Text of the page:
Japan on Monday dispatched Self-Defense Forces aircraft to Afghanistan to evacuate Japanese nationals and local staff working for the Japanese Embassy there and other organizations amid the worsening security situation in the country.
One C-2 transport aircraft left for a third country, which the government has declined to name, and two C-130 planes are expected to depart Tuesday. Up to several hundred people will be evacuated in the mission, a diplomatic source said.
It will be the first time the SDF has evacuated foreign nationals from a country, according to the Defense Ministry.
"Securing the safety of Japanese people (in Afghanistan) is our top priority, and we also deem it important to secure the safety of local staff of the embassy and JICA (Japan International Cooperation Agency) remaining there as they include those who wish to leave the country," Chief Cabinet Secretary Katsunobu Kato said.
Under international law, the deployment of the SDF to another country requires approval from that country in principle. However, Kato said that the upcoming dispatch of SDF aircraft would not pose a problem in terms of international law as the mission is for transporting Japanese nationals under an emergency situation.
The three SDF aircraft will initially stand by at an airport in a third country near Afghanistan, the Defense Ministry said. As soon as coordination is made with U.S. forces in Afghanistan, which have taken control of the airport, the two C-130s will make round trips for evacuations.
The C-2 plane is carrying equipment, supplies and hundreds of personnel from the Ground and Air Self-Defense forces. Most of the staff will be based in the third country, according to the ministry.
As for the duration of the operation, Defense Minister Nobuo Kishi said he expects it to continue until the end of the month, when the United States plans to pull its military out from Afghanistan.
Prime Minister Yoshihide Suga will join a Group of Seven nations' online summit to be held Tuesday over the situation in Afghanistan, Kato also said.
There are believed to be dozens of local embassy staff as well as JICA and other Japanese organizations yet to be evacuated. SDF planes will also transport family members of the local staff, government sources said.
Should they wish to leave for Japan or a third country, the Japanese government will respond accordingly, according to the sources.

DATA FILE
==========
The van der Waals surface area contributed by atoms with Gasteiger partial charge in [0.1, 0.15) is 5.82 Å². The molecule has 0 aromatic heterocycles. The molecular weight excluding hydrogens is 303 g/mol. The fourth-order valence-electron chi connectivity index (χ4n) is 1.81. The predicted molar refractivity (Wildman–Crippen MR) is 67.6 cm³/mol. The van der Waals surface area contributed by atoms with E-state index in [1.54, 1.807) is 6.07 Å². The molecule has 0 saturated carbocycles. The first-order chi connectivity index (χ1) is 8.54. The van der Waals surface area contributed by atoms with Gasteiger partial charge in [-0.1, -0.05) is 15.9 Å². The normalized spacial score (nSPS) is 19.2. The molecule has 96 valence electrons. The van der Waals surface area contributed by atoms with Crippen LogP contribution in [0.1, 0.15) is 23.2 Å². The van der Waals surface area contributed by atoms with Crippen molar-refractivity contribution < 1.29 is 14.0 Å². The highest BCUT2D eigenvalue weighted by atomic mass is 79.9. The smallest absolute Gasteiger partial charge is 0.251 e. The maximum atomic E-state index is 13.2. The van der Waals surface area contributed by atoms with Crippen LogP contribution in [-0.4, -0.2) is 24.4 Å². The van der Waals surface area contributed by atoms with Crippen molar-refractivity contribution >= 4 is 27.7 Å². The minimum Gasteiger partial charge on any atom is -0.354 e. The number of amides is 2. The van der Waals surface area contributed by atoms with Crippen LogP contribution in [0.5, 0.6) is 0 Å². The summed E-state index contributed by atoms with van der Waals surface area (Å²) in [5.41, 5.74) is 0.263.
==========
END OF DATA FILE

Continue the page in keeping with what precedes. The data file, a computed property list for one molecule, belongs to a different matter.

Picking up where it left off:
Suga met with his national security adviser Takeo Akiba and the vice ministers of the foreign and defense ministries at his office on Sunday to discuss the dispatch plan.
On Monday, Suga held a National Security Council meeting to discuss the matter with Kishi, who later issued a dispatch order.
A Defense Ministry advance team had already departed for Afghanistan to gather information for the mission.
British Prime Minister Boris Johnson has called the G7 summit on Tuesday "for urgent talks on the situation in Afghanistan."
"It is vital that the international community works together to ensure safe evacuations, prevent a humanitarian crisis and support the Afghan people to secure the gains of the last 20 years," Johnson said on Twitter, in reference to online talks with his counterparts from Canada, France, Germany, Italy, Japan and the United States, plus the European Union.
Earlier this month, the Taliban regained control of Afghanistan 20 years after it was ousted from power by U.S.-led forces, with President Ashraf Ghani fleeing the country following the Islamic militant group's seizure of Kabul.
Other countries such as the United States and Britain have been evacuating their nationals and local staff via their own military aircraft.
The ruling Liberal Democratic Party criticized the decision to evacuate Japanese Embassy staff with a British military airplane last week, saying an SDF plane should have been dispatched instead.
Japan has previously conducted evacuation missions using SDF aircraft on four occasions: following kidnappings of Japanese nationals in Iraq in 2004, a similar incident in Algeria in 2013, the 2016 terrorist attack in Bangladesh and an outburst of violence in South Sudan the same year.
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